What animal species live in North Cyprus?


Animal species in North Cyprus

In terms of species diversity, Cyprus’ wildlife is not very diversified. Among the island’s rare animals, the mouflon, an endemic Cypriot mountain sheep, and wild donkeys found in the Kyrenia highlands and Karpaz region are particularly fascinating. In recent years, the government has made hunting these animals illegal. In the lowlands near the coast and on the mountain slopes, many different kinds of lizards, turtles, and snakes can be found. Many of them may be found in ancient towns’ ruins, such as Salamis. The lush forest near the coast is home to chameleons. Cyprus is home to many amphibians, particularly tree frogs.


What other strange species may be found in Cyprus, and how diverse is the island’s wildlife?

There are more than a dozen kinds of mammals in North Cyprus, including sheep, hare, and uncommon animals such as dwarf bat, bezoar goat, and numerous species of sea animals.

Mouflon is the most well-known mammal on the island. These magnificent creatures with spirally coiled horns belong to the artiodactyl family. Mouflons have existed in Cyprus since the Neolithic era, according to archaeological evidence, when hunting for individuals grazing in the Troodos hills was a popular hobby among the aristocracy. They also hunted mouflons for decades, placing the species on the verge of extinction in Cyprus by the mid-twentieth century.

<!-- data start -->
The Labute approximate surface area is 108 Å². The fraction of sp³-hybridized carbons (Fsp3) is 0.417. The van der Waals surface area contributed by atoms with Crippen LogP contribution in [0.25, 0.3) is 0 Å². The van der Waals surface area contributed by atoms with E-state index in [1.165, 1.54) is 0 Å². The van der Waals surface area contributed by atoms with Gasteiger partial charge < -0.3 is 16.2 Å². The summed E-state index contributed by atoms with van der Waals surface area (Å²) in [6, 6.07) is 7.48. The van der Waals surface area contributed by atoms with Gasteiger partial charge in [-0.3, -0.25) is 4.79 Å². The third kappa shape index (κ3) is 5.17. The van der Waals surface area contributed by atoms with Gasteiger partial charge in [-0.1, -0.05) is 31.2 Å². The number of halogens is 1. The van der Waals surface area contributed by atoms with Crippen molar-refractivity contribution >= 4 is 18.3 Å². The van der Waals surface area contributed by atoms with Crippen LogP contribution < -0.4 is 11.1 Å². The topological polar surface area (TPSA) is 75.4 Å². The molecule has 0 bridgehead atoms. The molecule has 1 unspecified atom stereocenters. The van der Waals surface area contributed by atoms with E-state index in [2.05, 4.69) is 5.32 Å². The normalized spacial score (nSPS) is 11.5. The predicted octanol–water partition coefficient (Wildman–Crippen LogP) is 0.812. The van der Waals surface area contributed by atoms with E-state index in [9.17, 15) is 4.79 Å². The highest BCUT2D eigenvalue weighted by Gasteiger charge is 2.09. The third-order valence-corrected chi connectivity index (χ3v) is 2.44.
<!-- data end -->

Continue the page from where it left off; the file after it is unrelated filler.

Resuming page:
Fortunately, mouflon hunting was outlawed in time, and the woodland where they lived was designated as a conservation area. Furthermore, reserves were established on the island, with one of the goals being to increase the population of mouflons. On the island now, there are around 3,000 people. Mouflons, whose favorite foods are fruit tree bark and wheat sprouts, are frequently a disaster for local farmers. In this scenario, the government makes special subsidies to the communities to assist them to cope with the effects of the mouflon raids.

As can be seen from the examples above, mouflons are adored and cherished in modern Cyprus. The mouflon’s image can be found on banknotes, postage stamps, and coins, and it has become something of a symbol for the island.